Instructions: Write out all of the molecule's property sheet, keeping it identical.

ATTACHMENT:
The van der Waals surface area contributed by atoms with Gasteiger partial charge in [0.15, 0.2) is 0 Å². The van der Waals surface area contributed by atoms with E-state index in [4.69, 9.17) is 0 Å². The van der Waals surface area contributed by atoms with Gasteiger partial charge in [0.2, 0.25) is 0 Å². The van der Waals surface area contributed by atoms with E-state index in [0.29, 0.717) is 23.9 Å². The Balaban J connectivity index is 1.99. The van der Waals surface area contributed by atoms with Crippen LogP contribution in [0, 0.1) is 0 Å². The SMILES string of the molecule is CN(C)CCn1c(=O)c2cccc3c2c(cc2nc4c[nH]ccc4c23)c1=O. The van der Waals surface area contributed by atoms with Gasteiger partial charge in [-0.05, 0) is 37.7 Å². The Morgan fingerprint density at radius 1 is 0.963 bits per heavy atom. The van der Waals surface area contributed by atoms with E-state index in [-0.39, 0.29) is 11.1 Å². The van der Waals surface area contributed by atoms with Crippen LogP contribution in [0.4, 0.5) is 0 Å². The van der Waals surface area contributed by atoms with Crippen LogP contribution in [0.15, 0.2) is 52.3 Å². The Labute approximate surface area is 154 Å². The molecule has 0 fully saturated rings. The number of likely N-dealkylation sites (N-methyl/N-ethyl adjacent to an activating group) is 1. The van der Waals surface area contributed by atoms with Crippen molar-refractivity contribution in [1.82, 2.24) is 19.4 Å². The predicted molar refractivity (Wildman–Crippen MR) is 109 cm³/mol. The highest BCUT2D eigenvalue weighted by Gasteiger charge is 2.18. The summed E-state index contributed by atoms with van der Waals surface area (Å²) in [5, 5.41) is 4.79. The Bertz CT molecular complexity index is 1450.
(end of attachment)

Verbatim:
The van der Waals surface area contributed by atoms with Gasteiger partial charge in [0.15, 0.2) is 0 Å². The van der Waals surface area contributed by atoms with E-state index in [4.69, 9.17) is 0 Å². The van der Waals surface area contributed by atoms with Gasteiger partial charge in [0.2, 0.25) is 0 Å². The van der Waals surface area contributed by atoms with E-state index in [0.29, 0.717) is 23.9 Å². The Balaban J connectivity index is 1.99. The van der Waals surface area contributed by atoms with Crippen LogP contribution in [0, 0.1) is 0 Å². The SMILES string of the molecule is CN(C)CCn1c(=O)c2cccc3c2c(cc2nc4c[nH]ccc4c23)c1=O. The van der Waals surface area contributed by atoms with Gasteiger partial charge in [-0.05, 0) is 37.7 Å². The Morgan fingerprint density at radius 1 is 0.963 bits per heavy atom. The van der Waals surface area contributed by atoms with E-state index in [-0.39, 0.29) is 11.1 Å². The van der Waals surface area contributed by atoms with Crippen LogP contribution in [0.4, 0.5) is 0 Å². The van der Waals surface area contributed by atoms with Crippen LogP contribution in [0.15, 0.2) is 52.3 Å². The Labute approximate surface area is 154 Å². The molecule has 0 fully saturated rings. The number of likely N-dealkylation sites (N-methyl/N-ethyl adjacent to an activating group) is 1. The van der Waals surface area contributed by atoms with Crippen molar-refractivity contribution in [1.82, 2.24) is 19.4 Å². The predicted molar refractivity (Wildman–Crippen MR) is 109 cm³/mol. The highest BCUT2D eigenvalue weighted by Gasteiger charge is 2.18. The summed E-state index contributed by atoms with van der Waals surface area (Å²) in [5, 5.41) is 4.79. The Bertz CT molecular complexity index is 1450.